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White Hart Lane's biggest problem is in the boardroom, not the dugout

by Jonathan Westwood
May 14, 2014 6:36 AM BST



The grim inevitability of yesterday’s sacking of Tim Sherwood has at least put a decent man out of his misery. Most fans will wish Sherwood the best of luck for the future and the opportunity to work for a chairman whose trigger finger is more stable than Daniel Levy.
On balance I think Sherwood had done enough to deserve a chance at the helm next season. Putting to one side his favourite statistic about having the best win percentage (59%) of any Spurs manager in a generation, he’d reintegrated and rejuvenated Emmanuel Adebayor and was getting more out of the likes of Christian Eriksen and Aaron Lennon than Andre Villas Boas had achieved.
However, the team was still playing erratically - and often below itself - and was still capitulating to teams in the top four.
I don’t buy Sherwood’s claim that the club would have finished in the top four had he been in charge from the start of the season. It’s all too easy to forget, but Spurs sat second in the table after six games, our only defeat coming to then top-of-the-table Arsenal. (The season's only bright spot? The Gooners tumbling from the top of the table down to fourth place.) Even as late as 9 November we had lost only two league matches out of our first 10.
Would we have won more points in November and December had Sherwood been manager then? Possibly. Would we have won enough points more - 11 - to lift us from sixth to fourth at season’s end? That seems highly unlikely.
We played seven Premier League matches between 1 November and 16 December, when Villas Boas was dismissed. We drew at Everton, lost at home to Newcastle, lost at Manchester City, drew at home to Manchester United, won at Fulham and Sunderland and lost at Liverpool. Apart from the defeat at St. James’ Park, it’s hard to see where this squad would have picked up many more points, regardless of the identify of the manager.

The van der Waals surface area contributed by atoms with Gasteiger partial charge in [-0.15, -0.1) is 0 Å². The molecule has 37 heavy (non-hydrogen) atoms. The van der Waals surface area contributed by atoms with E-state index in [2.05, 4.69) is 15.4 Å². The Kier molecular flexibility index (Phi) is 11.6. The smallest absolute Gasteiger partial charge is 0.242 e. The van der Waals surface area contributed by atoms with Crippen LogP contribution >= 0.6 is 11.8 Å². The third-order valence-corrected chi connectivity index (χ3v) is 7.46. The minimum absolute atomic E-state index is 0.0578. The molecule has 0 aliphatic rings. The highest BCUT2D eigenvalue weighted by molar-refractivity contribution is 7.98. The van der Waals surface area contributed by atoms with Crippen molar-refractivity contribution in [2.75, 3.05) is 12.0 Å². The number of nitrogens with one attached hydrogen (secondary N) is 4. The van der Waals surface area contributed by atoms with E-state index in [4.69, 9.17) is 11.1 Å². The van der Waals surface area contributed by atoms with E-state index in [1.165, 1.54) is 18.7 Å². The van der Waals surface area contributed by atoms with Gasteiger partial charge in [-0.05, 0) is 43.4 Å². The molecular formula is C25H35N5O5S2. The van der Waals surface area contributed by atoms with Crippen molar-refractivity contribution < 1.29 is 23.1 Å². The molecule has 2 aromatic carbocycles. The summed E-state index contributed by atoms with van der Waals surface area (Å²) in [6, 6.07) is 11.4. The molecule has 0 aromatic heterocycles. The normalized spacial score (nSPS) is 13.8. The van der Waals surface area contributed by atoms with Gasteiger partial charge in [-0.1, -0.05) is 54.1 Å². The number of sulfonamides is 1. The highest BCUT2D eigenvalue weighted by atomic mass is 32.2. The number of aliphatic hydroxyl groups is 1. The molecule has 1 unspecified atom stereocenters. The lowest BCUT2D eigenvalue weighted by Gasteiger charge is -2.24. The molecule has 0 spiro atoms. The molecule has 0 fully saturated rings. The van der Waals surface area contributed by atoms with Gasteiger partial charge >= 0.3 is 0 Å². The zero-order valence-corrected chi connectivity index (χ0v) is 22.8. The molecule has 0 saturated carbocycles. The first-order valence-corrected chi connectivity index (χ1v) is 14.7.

Sherwood was patently never more than a stop gap appointment - the revelation that there was an end-of-season ‘break clause’ in his 18-month contract confirms that.
And that has to raise questions - yet again - about the way in which our chairman, Daniel Levy, chooses to run the club. It’s obvious there was - yet again - no Plan B when Villas Boas was sacked. And so for the tenth time in the 13 years since Levy became chairman we find ourselves - yet again - scouting around for a new manager.
Consider for a moment the money the club must have paid in severance to Martin Jol, Harry Redknapp and Andre Villas Boas alone. Might that money have been better spent on a goalscorer? Or a couple of full-backs?
And as each depressing dismissal reinforces the impression that there’s something structurally very wrong at White Hart Lane, is Levy really deluded enough to think that the likes of Louis Van Gaal are falling over themselves to take charge? Instead, the club is probably now a target only for those managers seeking a healthy pay-off after Levy’s knee jerks once more.
Blame rarely gets apportioned correctly in football - most of the time it’s the players on the pitch who should shoulder the blame for underachievement, not their manager. And if a Director of Football signs 100 million of misfits and ne’er do wells, he should be receiving his marching orders rather than the managers unable to force unwanted square pegs into round holes.
Similarly, any chairman whose managerial appointments last an average of 15 months should be facing serious questions both from fans and shareholders.
The received wisdom among Harry Redknapp’s friends in the British media is that things started to go wrong for Spurs only when Levy sacked Redknapp. That’s nonsense. Levy’s managerial appointments and dismissals were suspect long before then.
The same media would have us believe that Frank de Boer is among the frontrunners for the vacancy. That would be nice to believe. But why would a young and ambitious manager who’s just won his fourth successive Dutch title with Ajax (making them a permanent fixture in the Champions League) choose to join a dysfunctional club like Tottenham (a permanent fixture on Thursday evening television schedules)?
Brendan Rodgers clearly read the tea leaves correctly in the summer of 2012 when he chose to join Liverpool ahead of Spurs. Let’s hope that Mauricio Pochettino or David Moyes - surely the two most likely candidates (one having done well with a smaller club, the other being available on the cheap) - proves to be a better second choice than Andre Villa Boas.

And let’s hope that for once Daniel Levy makes the right call. Because if he doesn’t, sixth place finishes will quickly become the subject of dreams.